Wednesday, December 1, 2010

Carnival of Genealogy #100: My Family and a Murderess

This is written for the 100th edition of the Carnival of Genealogy entitled "There's One in Every Family".   My take on this theme is that every family has a sensational story, one that has morphed over time into something juicier than it probably was. It is my heartfelt sentiment that the story I present here absolutely does not happen to every family!

My Family and a Murderess.  That sounds just like a title for a fictional murder mystery.  Alas, this story is very true.  For anyone that lives outside of the state of North Carolina and perhaps more so out of the western North Carolina mountains, you've probably never heard of Frankie Silver, known as one of the few women in the state to be hung for murder.  I know I hadn't.

As I began my Mitchell County, North Carolina research, I tried to gain a general overview of the area, the people, the work they did, and what brought them there.  I don't even recall when I first heard about the story of Charlie and Frankie (Stewart) Silver, but I remember seeing snippets of information here and there alluding to the notorious crime.  Out of morbid curiosity, I searched the internet for information and read some books only to discover a sad story from the 1830s, and much to my surprise, with connections to my own ancestors.

On a cold December day in 1831, a nineteen year old Charlie Silver was murdered by his wife, eighteen year old Frances "Frankie" Stewart Silver. Charlie was hacked to death with an ax and dismembered in their cabin in the mountains of what was then Burke County, North Carolina (now Mitchell County).  The story goes that Charlie had gone out hunting though Frankie may have suspected drinking and carousing.  He came home, perhaps drunk, an altercation ensued, and the result was the death of Charlie.  The facts are not all clear, but Frankie may have been protecting herself and their toddler from Charlie's violent behavior.  Or perhaps Frankie had just had enough and in a fit of rage attacked her husband.  Apparently aware of the violence she had committed and for the need to dispose of his remains, she cut up his body and burned it in their fireplace.

In any case, it was not disputed that Frankie bundled up her daughter and went to her in-laws home the next day asking for the whereabouts of her husband.  They hadn't seen him for a few days, since he had left on his hunting trip.  Apparently she then went to her parent's home.  The Silvers and other neighbors became worried when Charlie didn't return and a manhunt began.  Perhaps Frankie's story began to unravel then but suspicions were definitely aroused.  His remains were not immediately found, but an oily residue in her fireplace and the fact that a weeks worth of firewood was gone were strong suspicions for something amiss.  The very clean floorboards were lifted up in their small cabin and blood stains were found on the ground beneath.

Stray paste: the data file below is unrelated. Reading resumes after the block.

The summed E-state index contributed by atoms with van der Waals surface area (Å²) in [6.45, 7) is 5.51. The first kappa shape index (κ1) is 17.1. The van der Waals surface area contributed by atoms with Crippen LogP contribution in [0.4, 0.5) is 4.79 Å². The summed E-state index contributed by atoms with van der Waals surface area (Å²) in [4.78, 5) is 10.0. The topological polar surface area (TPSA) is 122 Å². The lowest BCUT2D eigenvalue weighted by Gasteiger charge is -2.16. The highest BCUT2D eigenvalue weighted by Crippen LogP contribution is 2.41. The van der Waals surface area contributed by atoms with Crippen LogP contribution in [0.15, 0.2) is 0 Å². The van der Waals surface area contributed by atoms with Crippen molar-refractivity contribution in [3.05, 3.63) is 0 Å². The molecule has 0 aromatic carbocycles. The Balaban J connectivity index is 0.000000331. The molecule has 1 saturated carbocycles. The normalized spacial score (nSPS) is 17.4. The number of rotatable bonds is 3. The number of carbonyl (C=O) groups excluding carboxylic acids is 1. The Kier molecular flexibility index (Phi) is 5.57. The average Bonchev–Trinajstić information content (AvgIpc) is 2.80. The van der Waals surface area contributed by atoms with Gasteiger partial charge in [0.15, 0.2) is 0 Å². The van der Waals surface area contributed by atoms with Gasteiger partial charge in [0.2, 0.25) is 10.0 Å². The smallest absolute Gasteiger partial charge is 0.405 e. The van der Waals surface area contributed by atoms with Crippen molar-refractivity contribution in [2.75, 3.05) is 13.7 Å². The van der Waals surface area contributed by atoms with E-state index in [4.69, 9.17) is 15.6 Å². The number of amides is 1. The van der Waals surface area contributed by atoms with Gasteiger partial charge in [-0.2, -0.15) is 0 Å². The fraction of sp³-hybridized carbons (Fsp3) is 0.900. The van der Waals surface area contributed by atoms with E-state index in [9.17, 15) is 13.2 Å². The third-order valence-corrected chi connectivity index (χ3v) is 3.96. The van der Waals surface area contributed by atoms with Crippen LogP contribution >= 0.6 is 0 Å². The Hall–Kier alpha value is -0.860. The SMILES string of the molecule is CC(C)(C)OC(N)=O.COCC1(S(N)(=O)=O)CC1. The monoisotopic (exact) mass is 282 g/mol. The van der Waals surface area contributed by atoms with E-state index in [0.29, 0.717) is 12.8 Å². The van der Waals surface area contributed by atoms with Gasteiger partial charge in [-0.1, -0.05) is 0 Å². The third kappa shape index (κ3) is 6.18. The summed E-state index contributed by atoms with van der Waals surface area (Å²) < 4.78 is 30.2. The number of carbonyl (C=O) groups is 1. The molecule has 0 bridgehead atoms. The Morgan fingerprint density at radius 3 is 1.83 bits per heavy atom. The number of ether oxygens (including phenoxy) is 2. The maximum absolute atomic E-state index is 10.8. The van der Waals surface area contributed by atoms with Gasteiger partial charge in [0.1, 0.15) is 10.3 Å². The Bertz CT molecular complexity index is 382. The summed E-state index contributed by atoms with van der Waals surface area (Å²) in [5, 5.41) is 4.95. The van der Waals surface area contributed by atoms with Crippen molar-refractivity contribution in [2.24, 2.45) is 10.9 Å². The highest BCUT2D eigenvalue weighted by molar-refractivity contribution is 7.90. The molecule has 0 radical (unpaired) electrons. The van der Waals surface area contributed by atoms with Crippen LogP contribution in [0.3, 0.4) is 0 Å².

There are a variety of things that cause great speculation even all these 179 years later. It was said that Charlie had a tendency towards alcohol, towards abusing his wife, and towards messing around with other women. There was speculation that Frankie may have acted in self-defense, or to protect their baby, while Charlie was on a drunk. Alas, no one knows what ever happened that night to cause her to ax him to death.

About a week after the murder, Frankie, her mother and her brother were arrested and taken to the jail in Morganton, Burke Co, North Carolina.  An inquest followed and her mother and brother were later released for lack of evidence, but Frankie was held over for trial.  She had a young lawyer who may not have fully explained her rights or what was likely to happen to her.  Since court met infrequently (usually quarterly), she was in jail for some time and quite a distance from her family.

A jury of Frankie's peers, all men, was gathered and the evidence presented.  Because of the laws at the time, a defendant was not allowed to testify on his or her behalf.  The conviction came swiftly with the jury never hearing from Frankie. Death by hanging was to be Frankie's fate.  At some point while awaiting execution, Frankie stated that she acted in self-defense.  Seven of the twelve jurors then came forward to petition to overturn the conviction.  An appeal was made to the state's Supreme Court.  Friends and neighbors of the Stewart family came forward on her behalf.  During the time leading up to her hanging, her family helped her to break out of jail.  She was found wearing a man's hat and coat walking behind an uncle's wagon when officials caught up with them.  But all these efforts were to no avail.

It was a warm July day in 1833 when the hanging occurred.  Legend has it that her father stood in the assembled crowd and yelled up to Frankie as she stood on the gallows.  His supposed words:  "Die with it in you, Frankie."  A lot could be read into that statement and it has probably morphed into more than what ever really occurred that day.  What appears to be fact is her father was there to take her remains home to a final resting place.  Due to the rugged mountain conditions and the summer temperatures, it was a slow trip home.  As a result, she is supposedly buried in an unmarked location on the road outside Morganton.  A memorial has been erected in her memory near where she is believed to have been buried.